By his single assignment of error, the plaintiff contends that he presented evidence that the defendant was negligent in turning in front of another car without giving a turn signal. The plaintiff contends this evidence required the trial court to submit the case to the jury, and that the trial court erred in granting the defendant’s motion for directed verdict and entering judgment thereon. The plaintiff’s assignment and contentions are meritorious.
All of the evidence before the trial court tended to indicate that the defendant did not give a turn signal and turned directly into the path of an overtaking vehicle which was in the left or passing lane. G.S. 20454(a) does not require that a motorist give a signal before turning unless the surrounding circumstances afford reasonable grounds for apprehending that the turn may affect the operation of another vehicle. Cooley v. Baker, 231 N.C. 533, 58 S.E. 2d 115 (1950). The plaintiff’s evidence tended to show that the circumstances surrounding the collision in this case afforded the defendant reasonable grounds for apprehending that her turn *609might affect the operation of another vehicle and that, therefore, a signal was required.
Under circumstances making G.S. 20454(a) applicable, the statute imposes both the duty of giving the required turn signal and the duty to see prior to turning that such movement can be made in safety. Ratliff v. Duke Power Co., 268 N.C. 605, 151 S.E. 2d 641 (1966); McNamara v. Outlaw, 262 N.C. 612, 138 S.E. 2d 287 (1964). Additionally, without regard to whether the turning driver gives the appropriate signal, other motorists affected have the right to assume that he will delay his movement until it may be made in safety. Eason v. Grimsley, 255 N.C. 494, 121 S.E. 2d 885 (1961).
Upon the defendant’s motion for directed verdict, the plaintiff’s evidence must be taken as true and considered in the light most favorable to him. Farmer v. Chaney, 292 N.C. 451, 233 S.E. 2d 582 (1977); Kelly v. International Harvester Co., 278 N.C. 153, 179 S.E. 2d 396 (1971). When viewed in such light, the plaintiff’s evidence was sufficient to withstand the defendant’s motion for a directed verdict. The Supreme Court of North Carolina, in cases involving defendants turning left into the path of overtaking vehicles and similar on their facts to the present case, has held that the issues of negligence arising from such evidence should be submitted to the jury for determination. Farmers Oil Co. v. Miller, 264 N.C. 101, 141 S.E. 2d 41 (1965); Eason v. Grimsley, 255 N.C. 494, 121 S.E. 2d 885 (1961). We do not find convincing the defendant’s assertion that these cases should be held distinguishable as the overtaking vehicle in each case sounded a warning horn. Instead, we find them controlling authority which required the plaintiff’s evidence be submitted to the jury on the issue of the defendant’s negligence.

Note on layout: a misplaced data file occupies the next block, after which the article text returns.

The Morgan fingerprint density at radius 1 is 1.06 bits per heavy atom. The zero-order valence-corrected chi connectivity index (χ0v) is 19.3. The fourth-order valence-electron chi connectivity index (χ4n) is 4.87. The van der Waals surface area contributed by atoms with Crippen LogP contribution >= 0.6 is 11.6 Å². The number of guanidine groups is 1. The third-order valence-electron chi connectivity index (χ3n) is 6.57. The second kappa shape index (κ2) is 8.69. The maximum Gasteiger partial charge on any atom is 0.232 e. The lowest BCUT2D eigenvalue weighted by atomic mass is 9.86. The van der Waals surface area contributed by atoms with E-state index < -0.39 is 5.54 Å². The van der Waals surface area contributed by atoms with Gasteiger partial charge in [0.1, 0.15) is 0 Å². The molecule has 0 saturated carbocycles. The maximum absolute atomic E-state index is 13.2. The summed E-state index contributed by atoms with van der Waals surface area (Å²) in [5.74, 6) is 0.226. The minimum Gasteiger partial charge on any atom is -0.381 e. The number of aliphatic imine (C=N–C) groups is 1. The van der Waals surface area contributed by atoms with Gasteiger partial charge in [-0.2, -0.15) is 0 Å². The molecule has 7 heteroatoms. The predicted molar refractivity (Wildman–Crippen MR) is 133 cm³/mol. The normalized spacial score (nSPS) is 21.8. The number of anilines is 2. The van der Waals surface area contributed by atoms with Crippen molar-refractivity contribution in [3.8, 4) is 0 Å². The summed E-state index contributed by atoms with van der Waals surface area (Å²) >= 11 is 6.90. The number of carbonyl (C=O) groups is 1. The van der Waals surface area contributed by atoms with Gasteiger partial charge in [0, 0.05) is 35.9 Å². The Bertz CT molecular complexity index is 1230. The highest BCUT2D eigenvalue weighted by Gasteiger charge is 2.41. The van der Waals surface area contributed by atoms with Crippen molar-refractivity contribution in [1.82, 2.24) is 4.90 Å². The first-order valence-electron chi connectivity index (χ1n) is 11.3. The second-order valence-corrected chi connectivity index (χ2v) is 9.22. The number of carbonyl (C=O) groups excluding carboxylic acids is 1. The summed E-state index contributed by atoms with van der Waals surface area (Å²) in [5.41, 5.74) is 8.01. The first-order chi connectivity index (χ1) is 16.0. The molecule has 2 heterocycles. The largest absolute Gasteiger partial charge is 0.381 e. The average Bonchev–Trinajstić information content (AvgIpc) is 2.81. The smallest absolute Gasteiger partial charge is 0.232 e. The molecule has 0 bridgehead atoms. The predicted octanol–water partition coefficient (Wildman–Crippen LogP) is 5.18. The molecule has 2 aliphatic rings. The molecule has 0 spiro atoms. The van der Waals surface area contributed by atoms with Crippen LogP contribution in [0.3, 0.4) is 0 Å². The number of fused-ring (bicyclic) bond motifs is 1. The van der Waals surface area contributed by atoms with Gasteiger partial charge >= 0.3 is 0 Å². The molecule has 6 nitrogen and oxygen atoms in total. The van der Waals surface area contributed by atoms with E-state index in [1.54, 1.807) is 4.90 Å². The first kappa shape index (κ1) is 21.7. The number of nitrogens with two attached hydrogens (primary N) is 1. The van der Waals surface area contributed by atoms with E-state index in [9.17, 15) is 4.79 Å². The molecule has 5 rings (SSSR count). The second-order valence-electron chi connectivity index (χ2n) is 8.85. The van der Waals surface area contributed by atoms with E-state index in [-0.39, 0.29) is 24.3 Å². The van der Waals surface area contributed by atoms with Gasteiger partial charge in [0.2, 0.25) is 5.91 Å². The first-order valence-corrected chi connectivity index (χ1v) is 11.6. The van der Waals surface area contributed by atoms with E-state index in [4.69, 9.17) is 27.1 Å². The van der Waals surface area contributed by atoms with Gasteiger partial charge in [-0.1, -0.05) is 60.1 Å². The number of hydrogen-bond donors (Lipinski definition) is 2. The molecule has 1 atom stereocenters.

The defendant has cited us to numerous cases involving rear-end collisions as authority for the proposition that the evidence here did not present an issue of negligence on her part. As the car in which the plaintiff was a passenger struck the defendant’s car in its left side while the defendant was executing a left turn, we find these cases easily distinguishable and believe the previously referred to cases are controlling.
The defendant has also contended that the evidence clearly reflects that any negligence on her part was not the proximate *610cause of the plaintiffs injuries. In support of this contention, the defendant argues that the evidence clearly reveals that the plaintiff could not have seen her turn signal even if it had been activated. The law, however, holds every driver to the duty of seeing that which ought to have been seen. Clarke v. Holman, 274 N.C. 425, 163 S.E. 2d 783 (1968). We cannot say that based upon the plaintiff’s evidence taken in the light most favorable to him, it is so clear that he could not have seen a turn signal if given by the defendant at the appropriate time as to require the trial court to allow the defendant’s motion for a directed verdict. See Eason v. Grimsley, 255 N.C. 494, 121 S.E. 2d 885 (1961).
The plaintiff’s evidence was sufficient to withstand the defendant’s motion for a directed verdict. We must, therefore, reverse the judgment of the trial court and remand this case for trial.
Reversed and remanded.
Chief Judge BROCK and Judge HEDRICK concur.